The main teachings of the aforementioned apocryphal scriptures are that Pure Land Buddhism is the only way to salvation for the people in the period that saw the end of the Buddhist teachings. They recommend that people practice chanting to and invoking Dharani because the authors of these scriptures shared the awareness of the period that saw the end of the Buddhist teachings, such as the apocalypse. For this reason, these scriptures are very important historical materials for clarifying the situation of Korean Buddhism in the 13th and 14th centuries. Up to now, however, they have not received any attention.

This study involves three steps. First, it investigates the philological approach of the scriptures. It deals with gathering all information regarding the apocryphal scriptures and analyzing the textual information, such as the authors, date of publication, and relations with other Buddhist sutras compared to the different published woodblock versions. Using this approach, the outline of the scriptures is grasped.

The second aim of this study is to examine the historical background related to the main ideas, and the method of practice used in the scriptures. The ultimate goal of writing the apocryphal scriptures in East Asia Buddhism was to awaken the authors’ contemporaries and to offer a direction by using the formation of the Sutra literature and the Buddha’s teachings. Thus, the apocryphal scriptures were the product of the times and the output of the times’ demand. Without considering the historical situation and consciousness, it would be impossible to identify the fundamental necessity of writing the apocryphal scriptures.

Finally, the relationship between the Pure Land School and the other Buddhist schools is revealed. In spite of the fact that Pure Land Buddhism is emphasized in the scriptures, the authors belonged to the Esoteric, Hwa-eom, and Zen schools, respectively. Regarding this matter, two questions are examined: (1) Why did the Esoteric, Hwa-eom, and Zen schools accept the idea of Pure land Buddhism and integrate it into their respective practice systems?; and (2) What important role did Pure Land Buddhism play in inventing a new practice style for the Esoteric, Hwa-eom, and Zen schools? This approach will reveal the belief system of the masses in the 13th and 14th century in Korean Buddhism, and the method of interaction among the different Buddhist schools to save the people.

 

Chinul’s Hwaŏm Thought in the Hwaŏmnon chŏryo

Koh, Seunghak (Dongguk University, Institute for Buddhist Culture, Seoul, KOR)

Pojo Chinul (1158–1210) is considered a great harmonizer of the conflicting Buddhist trends in the late Koryŏ period. Although diverse philosophical and soteriological aspects of his texts have been examined, the Hwaŏmnon chŏryo, a seminal text that demonstrates his effort to mitigate the tension between the Sŏn and Kyo schools, has not been given due scholarly attention.

By revealing the drawbacks in the previous scholarship on Chinul, this paper emphasizes the importance of correct understanding of Li Tongxuan’s (635–730) Xin huayan jing lun, the primary text that exerted enormous influence on the formation of Chinul’s thought. Chinul’s text, however, sometimes omits the affluent symbolism as represented in Li’s text. Moreover, the Hwaŏmnon chŏryo does not adopt indigenous philosophical frameworks for the explication of the Flower Garland Sūtra as introduced in its source text Xin huayan jing lun. Chinul, instead, faithfully accommodates Li’s fundamental philosophical and soteriological theses in this abridged text.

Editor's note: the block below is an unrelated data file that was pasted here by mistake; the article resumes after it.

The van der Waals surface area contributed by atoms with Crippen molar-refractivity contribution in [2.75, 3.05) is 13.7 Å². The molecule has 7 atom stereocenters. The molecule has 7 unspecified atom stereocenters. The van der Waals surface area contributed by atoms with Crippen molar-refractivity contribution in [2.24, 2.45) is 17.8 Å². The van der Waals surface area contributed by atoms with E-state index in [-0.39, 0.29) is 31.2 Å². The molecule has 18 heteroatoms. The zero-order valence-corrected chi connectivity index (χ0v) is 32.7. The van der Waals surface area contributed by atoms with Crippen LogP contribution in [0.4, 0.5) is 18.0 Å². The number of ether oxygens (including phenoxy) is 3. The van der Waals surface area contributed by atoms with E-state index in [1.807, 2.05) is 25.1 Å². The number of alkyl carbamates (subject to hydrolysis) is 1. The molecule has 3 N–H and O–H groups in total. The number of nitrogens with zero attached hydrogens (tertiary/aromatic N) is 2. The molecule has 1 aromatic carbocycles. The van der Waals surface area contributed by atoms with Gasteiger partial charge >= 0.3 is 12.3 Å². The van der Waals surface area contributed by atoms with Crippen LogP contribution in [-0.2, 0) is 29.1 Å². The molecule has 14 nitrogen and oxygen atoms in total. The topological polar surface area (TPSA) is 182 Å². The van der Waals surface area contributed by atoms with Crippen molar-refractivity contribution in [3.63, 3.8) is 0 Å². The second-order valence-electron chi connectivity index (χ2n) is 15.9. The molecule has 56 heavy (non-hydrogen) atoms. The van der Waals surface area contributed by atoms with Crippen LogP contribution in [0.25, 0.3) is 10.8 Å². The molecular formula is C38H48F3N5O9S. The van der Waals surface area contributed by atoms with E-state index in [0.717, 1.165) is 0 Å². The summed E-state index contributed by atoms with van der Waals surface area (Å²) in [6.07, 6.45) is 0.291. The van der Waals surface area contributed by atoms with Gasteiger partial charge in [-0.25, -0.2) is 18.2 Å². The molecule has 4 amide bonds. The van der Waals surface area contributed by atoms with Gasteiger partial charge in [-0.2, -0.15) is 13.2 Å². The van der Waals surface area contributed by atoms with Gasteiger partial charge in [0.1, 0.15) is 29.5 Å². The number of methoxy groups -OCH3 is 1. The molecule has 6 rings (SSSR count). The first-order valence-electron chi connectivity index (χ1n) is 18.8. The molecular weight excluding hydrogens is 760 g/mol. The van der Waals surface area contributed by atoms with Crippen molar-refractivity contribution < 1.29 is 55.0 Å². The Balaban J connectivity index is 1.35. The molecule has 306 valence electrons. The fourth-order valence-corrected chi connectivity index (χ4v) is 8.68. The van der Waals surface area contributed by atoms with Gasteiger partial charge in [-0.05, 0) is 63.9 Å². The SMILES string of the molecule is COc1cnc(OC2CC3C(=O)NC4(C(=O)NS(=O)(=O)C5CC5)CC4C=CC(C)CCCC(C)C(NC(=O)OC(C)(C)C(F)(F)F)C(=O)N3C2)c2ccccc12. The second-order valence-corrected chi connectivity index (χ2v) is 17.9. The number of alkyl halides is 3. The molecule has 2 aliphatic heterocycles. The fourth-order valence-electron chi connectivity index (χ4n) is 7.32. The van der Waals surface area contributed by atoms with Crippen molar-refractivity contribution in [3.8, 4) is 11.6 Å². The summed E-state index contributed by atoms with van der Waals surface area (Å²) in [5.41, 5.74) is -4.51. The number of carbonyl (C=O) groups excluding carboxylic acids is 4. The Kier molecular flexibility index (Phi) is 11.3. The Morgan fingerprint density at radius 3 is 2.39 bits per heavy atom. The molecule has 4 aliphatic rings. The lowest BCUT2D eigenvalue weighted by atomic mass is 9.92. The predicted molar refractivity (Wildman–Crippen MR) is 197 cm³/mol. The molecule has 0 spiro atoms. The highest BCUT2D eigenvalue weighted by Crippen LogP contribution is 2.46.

Although Chinul does not accept every detail of Li’s exegesis and his text shows the characteristics of selective abridgement, he has a critical attitude toward the contemporary Buddhists just as Li does. This attitude may explain his adoption of this “unorthodox” text which was written by a layman and disregarded by both of the mainstream Sŏn and Kyo schools.

 

The Poison of Impermanence in Kumārajīva’s Zuochan sanmei jing

Vihan, Jan (Charles University, Prague, CZE)

The Sutra on the Concentration of Sitting Meditation 坐禪三昧經 (or Bodhisattvadhyāna 菩薩禪) is the first text produced by the Tocharian scholar and translator Kumārajīva after his arrival in Changan. While the first scroll of this influential meditation manual is a compilation of traditional techniques, most notably the practice of the three gates, the second scroll takes the form of questions and answers that bring in new points of view. In my presentation I focus on one such exchange, in which impermanence is presented not as the antidote to the poison of ignorance, but as the harmless form of that same poison itself. I compare Kumārajīva’s terminology here to that of the earlier translator Dharmarakṣa and show the degree to which it reflects a novel understanding of the Mahāyāna doctrine and practice. I then go on to explore the manner in which “毒 (poison)” is made to carry both negative and positive connotations in Chinese thus tracing a foundation for the key concept of non-duality to a particular strand of classical Chinese exegesis.

 

Buddhist Influence in Medieval Chinese Literature – Based on Jiang Zong's Poems

Wang, Meihsiu (Department of East Asian Studies, Taiwan Normal University, Jiayi, AUT)

Buddhist buildings appeared as part of the landscape in medieval China when Buddhism was accepted widely in Chinese society. As religious places, Shansi (山寺), Buddhist temples or monasteries in the mountains not only served Buddhist monks for religious practices but were also open to some particular literati for short periods of visiting and experiencing temporary hermit life. Many of them left their writings to record recluse lives. The writings were cataloged later as Shanju wenxue, literature of mountain life and became an important literary genre in the Tang dynasty.

However this paper will focus on the earlier stage of the development of Shanju wenxue by analyzing a group of poems regarding a famous pre-Tang poet Jiang Zong (519-594), hoping to reveal the depth of Jiang’s Shanshi poems and its significance. This attempt not only adds content regarding a given figure, but also reveals a sense of how Shansi and its abstract religious content replaced the beauty of nature to attract poets from their secular life. Shansi, as a third space, is not only a part of the landscape throughout  the time but also a destination of the poet’s journey, a journey seeking the pure land. This paper hopes to make another contribution in diverging Jiang’s poems from the tradition of Shanshui wenxue (literature of mountain and river) and bring a clearer picture of Buddhist influence on medieval Chinese literature.